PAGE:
The Great Gatsby: For Further Reading

Before you see Baz Luhrmann’s take on The Great Gatsby (starring Leonardo DiCaprio and Carey Mulligan), check out these other versions of the story, a photo tour of Long Island mansions, and more

In my younger and more vulnerable years, I had a favorite character in The Great Gatsby. It wasn’t Daisy, the beautiful little fool; or Gatsby, with his ability to reinvent himself; or even Nick, with his writerly powers of observation. It was Jordan Baker.

Why? Because of this: “‘Jordan’s going to play in the tournament tomorrow,’ explained Daisy, ‘over at Westchester.’ ”

Yes! The events of The Great Gatsby take place so close to us, and mostly in the suburbs of New York City — just the wrong ones for my personal preference. Fitzgerald could’ve been writing about the mansions along the Hudson instead of the Sound. But Long Island gets to claim The Great Gatsby, and with all of the bridge-crossing the characters do, Jordan Baker — the golf cheat — is the only one that makes it all the way up to the Hudson Valley. I’ll take it.

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great gatsbyPhotograph by Daniel Smith

This week, the newest film adaptation of The Great Gatsby hits theaters. Directed by Baz Luhrmann (of Moulin Rouge and Romeo + Juliet fame) and presented in 3D, it’s certain to be a spectacle. I think that’s exhilarating, but I’ve talked to fellow Gatsby fans who find the idea of Gatsby-as-3D-spectacle frightening.

No matter which side you find yourself on, the blockbuster aspects of the film have churned up a bunch of links that will certainly entice the English major in you. 

First off, let’s visit the film adaptations of The Great Gatsby that have come before. PopMatters gives a rundown of the previous, mostly unsuccessful films. The most interesting one is the 1949 version with Alan Ladd, which is somehow basically a gangster movie. (“Later, when he meets Nick the exchange they have is pleasant, but oddly punctuated by Gatsby excusing himself to cold cock a drunken party guest that has slurred his real name, Jimmy Gatz.”)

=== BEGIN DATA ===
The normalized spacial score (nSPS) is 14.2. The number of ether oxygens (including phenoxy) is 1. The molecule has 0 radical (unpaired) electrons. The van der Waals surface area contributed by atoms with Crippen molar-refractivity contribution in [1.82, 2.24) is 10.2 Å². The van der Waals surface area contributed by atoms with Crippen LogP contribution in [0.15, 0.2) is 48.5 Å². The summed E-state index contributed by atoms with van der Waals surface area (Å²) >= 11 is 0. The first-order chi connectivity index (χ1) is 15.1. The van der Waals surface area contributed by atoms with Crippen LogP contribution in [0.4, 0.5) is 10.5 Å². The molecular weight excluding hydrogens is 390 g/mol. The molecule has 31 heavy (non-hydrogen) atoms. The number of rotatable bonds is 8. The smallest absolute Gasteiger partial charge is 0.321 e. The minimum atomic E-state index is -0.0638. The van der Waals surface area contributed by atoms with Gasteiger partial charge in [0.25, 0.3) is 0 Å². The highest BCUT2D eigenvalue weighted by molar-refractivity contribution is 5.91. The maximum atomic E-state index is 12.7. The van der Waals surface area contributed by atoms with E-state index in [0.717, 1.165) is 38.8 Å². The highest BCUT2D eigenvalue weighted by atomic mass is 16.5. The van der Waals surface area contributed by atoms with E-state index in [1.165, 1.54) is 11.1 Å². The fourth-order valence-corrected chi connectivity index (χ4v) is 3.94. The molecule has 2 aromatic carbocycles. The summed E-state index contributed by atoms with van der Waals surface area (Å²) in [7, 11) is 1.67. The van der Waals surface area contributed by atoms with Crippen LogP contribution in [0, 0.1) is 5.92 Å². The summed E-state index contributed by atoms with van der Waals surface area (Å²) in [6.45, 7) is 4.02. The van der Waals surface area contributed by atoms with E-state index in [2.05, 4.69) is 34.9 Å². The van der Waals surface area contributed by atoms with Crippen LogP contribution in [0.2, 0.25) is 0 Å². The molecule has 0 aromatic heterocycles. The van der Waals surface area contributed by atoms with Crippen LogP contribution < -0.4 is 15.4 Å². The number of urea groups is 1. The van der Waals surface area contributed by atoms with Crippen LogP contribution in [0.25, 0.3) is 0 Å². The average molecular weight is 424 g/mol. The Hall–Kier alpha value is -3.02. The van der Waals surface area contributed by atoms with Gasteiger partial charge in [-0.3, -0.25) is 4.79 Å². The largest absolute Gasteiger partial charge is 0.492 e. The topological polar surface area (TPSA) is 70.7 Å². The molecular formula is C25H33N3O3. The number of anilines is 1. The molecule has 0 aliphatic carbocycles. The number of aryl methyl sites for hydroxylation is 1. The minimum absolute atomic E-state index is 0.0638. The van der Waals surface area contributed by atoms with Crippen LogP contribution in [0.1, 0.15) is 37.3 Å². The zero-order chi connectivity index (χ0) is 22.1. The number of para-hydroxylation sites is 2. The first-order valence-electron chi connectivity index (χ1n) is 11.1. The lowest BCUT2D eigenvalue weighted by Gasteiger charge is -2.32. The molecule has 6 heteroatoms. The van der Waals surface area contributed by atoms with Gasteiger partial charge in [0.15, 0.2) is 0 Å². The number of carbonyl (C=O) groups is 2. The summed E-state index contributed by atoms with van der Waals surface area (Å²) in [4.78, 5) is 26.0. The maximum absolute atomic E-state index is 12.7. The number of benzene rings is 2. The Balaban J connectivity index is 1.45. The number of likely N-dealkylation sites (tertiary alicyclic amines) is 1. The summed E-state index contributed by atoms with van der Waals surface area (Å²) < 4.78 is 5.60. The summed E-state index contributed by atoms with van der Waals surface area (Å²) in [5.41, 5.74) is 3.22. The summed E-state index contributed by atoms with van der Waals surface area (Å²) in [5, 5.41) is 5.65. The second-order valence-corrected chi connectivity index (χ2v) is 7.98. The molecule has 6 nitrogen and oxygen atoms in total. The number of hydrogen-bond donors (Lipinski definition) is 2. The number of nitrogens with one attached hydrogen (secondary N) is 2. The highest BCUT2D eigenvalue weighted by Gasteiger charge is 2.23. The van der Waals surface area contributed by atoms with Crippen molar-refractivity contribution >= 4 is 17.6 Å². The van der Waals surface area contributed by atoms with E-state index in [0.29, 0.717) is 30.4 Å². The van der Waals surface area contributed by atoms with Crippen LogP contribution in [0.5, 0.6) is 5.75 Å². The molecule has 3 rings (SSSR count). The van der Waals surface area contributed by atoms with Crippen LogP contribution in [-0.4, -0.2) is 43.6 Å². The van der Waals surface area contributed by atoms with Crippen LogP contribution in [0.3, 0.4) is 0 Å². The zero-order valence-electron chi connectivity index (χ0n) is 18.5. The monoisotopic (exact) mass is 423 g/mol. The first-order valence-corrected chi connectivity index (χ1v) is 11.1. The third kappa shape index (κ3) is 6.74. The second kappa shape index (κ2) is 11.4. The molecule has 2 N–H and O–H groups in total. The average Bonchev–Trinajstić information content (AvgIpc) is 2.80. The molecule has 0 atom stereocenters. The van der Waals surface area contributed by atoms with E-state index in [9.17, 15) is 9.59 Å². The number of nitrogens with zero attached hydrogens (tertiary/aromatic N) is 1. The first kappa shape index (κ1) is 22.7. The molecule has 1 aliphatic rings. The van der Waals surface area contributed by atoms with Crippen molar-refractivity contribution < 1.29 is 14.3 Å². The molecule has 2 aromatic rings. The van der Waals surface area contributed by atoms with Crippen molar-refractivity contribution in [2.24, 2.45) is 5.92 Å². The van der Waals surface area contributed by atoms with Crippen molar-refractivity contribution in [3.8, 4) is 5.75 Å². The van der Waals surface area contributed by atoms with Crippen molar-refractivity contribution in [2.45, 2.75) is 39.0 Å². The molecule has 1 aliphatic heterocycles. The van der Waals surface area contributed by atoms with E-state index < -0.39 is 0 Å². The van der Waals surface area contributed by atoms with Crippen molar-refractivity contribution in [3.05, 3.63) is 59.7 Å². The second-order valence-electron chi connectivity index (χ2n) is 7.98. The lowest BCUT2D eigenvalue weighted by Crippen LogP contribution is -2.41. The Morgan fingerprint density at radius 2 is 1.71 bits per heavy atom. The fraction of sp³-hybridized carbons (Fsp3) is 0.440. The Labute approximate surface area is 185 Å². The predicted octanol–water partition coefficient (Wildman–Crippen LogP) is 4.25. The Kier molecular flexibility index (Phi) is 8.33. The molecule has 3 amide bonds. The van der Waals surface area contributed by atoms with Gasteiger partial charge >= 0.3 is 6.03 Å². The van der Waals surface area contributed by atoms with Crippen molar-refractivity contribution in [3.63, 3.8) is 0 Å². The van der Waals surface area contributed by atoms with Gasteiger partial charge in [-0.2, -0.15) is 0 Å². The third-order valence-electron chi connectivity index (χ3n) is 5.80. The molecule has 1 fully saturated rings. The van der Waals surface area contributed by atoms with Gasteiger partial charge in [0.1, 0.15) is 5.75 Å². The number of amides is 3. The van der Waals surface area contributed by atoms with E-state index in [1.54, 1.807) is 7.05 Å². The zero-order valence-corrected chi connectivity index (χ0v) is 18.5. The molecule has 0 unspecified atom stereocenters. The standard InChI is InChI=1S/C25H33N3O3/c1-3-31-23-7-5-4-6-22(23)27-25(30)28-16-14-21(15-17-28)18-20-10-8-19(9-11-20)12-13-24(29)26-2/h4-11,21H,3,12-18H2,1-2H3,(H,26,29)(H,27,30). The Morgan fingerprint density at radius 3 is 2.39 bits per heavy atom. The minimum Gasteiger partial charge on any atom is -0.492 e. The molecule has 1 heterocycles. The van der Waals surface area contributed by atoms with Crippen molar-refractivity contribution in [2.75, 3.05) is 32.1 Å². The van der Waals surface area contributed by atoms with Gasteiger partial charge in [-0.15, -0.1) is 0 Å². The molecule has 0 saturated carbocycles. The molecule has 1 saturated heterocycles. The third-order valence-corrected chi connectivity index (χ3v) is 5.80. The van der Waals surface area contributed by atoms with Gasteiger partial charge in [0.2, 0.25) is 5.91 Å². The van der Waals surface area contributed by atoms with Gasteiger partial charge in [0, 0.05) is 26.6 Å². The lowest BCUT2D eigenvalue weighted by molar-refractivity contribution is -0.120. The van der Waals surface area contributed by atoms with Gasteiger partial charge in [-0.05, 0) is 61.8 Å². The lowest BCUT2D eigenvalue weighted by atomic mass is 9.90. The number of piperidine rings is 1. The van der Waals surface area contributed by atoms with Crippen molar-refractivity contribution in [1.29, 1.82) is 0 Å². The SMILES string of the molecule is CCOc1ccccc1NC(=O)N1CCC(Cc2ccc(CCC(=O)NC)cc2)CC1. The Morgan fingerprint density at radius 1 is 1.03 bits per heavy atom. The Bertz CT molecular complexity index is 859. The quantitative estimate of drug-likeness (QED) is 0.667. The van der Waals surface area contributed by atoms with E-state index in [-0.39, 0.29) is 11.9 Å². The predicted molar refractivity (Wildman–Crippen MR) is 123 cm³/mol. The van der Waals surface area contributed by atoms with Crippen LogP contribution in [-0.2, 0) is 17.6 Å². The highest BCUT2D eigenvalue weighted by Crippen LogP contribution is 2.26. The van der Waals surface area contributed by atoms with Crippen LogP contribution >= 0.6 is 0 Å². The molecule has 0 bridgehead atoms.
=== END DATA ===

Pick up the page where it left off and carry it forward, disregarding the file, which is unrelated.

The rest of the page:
Then again, film isn’t the only medium that’s tried to take on (or expand) Fitzgerald’s masterpiece. The A.V. Club lists “alternate-universe” takes on the tale, including a high-school-set YA book, a vampire novel, and a browser-based 8-bit Nintendo game. The writers assure that, even as an NES cut scene, “Gatsby looking out over the water at Daisy’s house remains heartbreaking.”

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the great gatsbyPhotograph courtesy of Warner Bros. Pictures

If you think that, yeah, sure, Gatsby’s long-distance admiration of Daisy is impressive — but you really wish Fitzgerald had talked more about real estate (after all, isn’t owning a giant châteaux out on Long Island the real American Dream?), then you’re in luck. Slate tries to pinpoint the exact location of the Gatsby mansion. The Condé Nast Traveler also takes a photo tour through the mansions of Long Island’s “Gold Coast.”

And, of course, there’s The Great Gatsby: The Soundtrack. You wouldn’t have heard any of these songs playing at the Ziegfeld Follies, but you can listen to the whole thing — including songs by Jay-Z, Lana Del Rey, Gotye, and Jack White — on NPR’s Web site.

Do you think Baz can pull it off? Let me know in the comments.

P.S.: On a personal note, I’d have to give a shout-out to Mr. Clancy, my 11th-grade English teacher at Ardsley High School. Whenever he thought the class wasn’t giving 100 percent, or if he felt our energy flagging, he’d just start reciting The Great Gatsby to us by memory. (And by “reciting,” I actually mean “shouting.” He’d also flick the lights on and off.) Now, many years later, the first page or so is still burned into my brain.

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